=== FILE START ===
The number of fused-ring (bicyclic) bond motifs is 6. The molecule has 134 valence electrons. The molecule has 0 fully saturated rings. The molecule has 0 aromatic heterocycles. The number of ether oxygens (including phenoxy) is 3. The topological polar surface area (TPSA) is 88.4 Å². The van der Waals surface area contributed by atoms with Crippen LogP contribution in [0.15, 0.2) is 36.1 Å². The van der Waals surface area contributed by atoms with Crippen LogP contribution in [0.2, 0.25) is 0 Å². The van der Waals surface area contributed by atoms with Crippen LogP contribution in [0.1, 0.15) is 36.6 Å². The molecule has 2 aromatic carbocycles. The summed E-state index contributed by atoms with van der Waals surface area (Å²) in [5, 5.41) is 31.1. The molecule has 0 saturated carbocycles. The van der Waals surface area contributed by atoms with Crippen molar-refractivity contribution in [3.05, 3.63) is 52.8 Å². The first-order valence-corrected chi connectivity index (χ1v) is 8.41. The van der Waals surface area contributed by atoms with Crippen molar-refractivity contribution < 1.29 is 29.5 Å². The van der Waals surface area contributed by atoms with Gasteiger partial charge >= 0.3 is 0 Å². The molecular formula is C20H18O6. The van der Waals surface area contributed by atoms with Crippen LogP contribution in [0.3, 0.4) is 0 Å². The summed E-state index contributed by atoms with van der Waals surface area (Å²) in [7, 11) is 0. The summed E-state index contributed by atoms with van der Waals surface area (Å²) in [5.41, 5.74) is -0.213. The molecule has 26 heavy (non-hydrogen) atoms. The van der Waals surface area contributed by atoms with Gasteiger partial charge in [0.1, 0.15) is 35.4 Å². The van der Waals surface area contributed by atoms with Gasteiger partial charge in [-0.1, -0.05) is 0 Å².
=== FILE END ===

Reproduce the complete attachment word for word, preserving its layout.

The number of fused-ring (bicyclic) bond motifs is 6. The molecule has 134 valence electrons. The molecule has 0 fully saturated rings. The molecule has 0 aromatic heterocycles. The number of ether oxygens (including phenoxy) is 3. The topological polar surface area (TPSA) is 88.4 Å². The van der Waals surface area contributed by atoms with Crippen LogP contribution in [0.15, 0.2) is 36.1 Å². The van der Waals surface area contributed by atoms with Crippen LogP contribution in [0.2, 0.25) is 0 Å². The van der Waals surface area contributed by atoms with Crippen LogP contribution in [0.1, 0.15) is 36.6 Å². The molecule has 2 aromatic carbocycles. The summed E-state index contributed by atoms with van der Waals surface area (Å²) in [5, 5.41) is 31.1. The molecule has 0 saturated carbocycles. The van der Waals surface area contributed by atoms with Crippen molar-refractivity contribution in [3.05, 3.63) is 52.8 Å². The first-order valence-corrected chi connectivity index (χ1v) is 8.41. The van der Waals surface area contributed by atoms with Crippen molar-refractivity contribution < 1.29 is 29.5 Å². The van der Waals surface area contributed by atoms with Gasteiger partial charge >= 0.3 is 0 Å². The molecular formula is C20H18O6. The van der Waals surface area contributed by atoms with Crippen LogP contribution in [0.3, 0.4) is 0 Å². The summed E-state index contributed by atoms with van der Waals surface area (Å²) in [7, 11) is 0. The summed E-state index contributed by atoms with van der Waals surface area (Å²) in [5.41, 5.74) is -0.213. The molecule has 26 heavy (non-hydrogen) atoms. The van der Waals surface area contributed by atoms with Gasteiger partial charge in [0.1, 0.15) is 35.4 Å². The van der Waals surface area contributed by atoms with Gasteiger partial charge in [-0.1, -0.05) is 0 Å².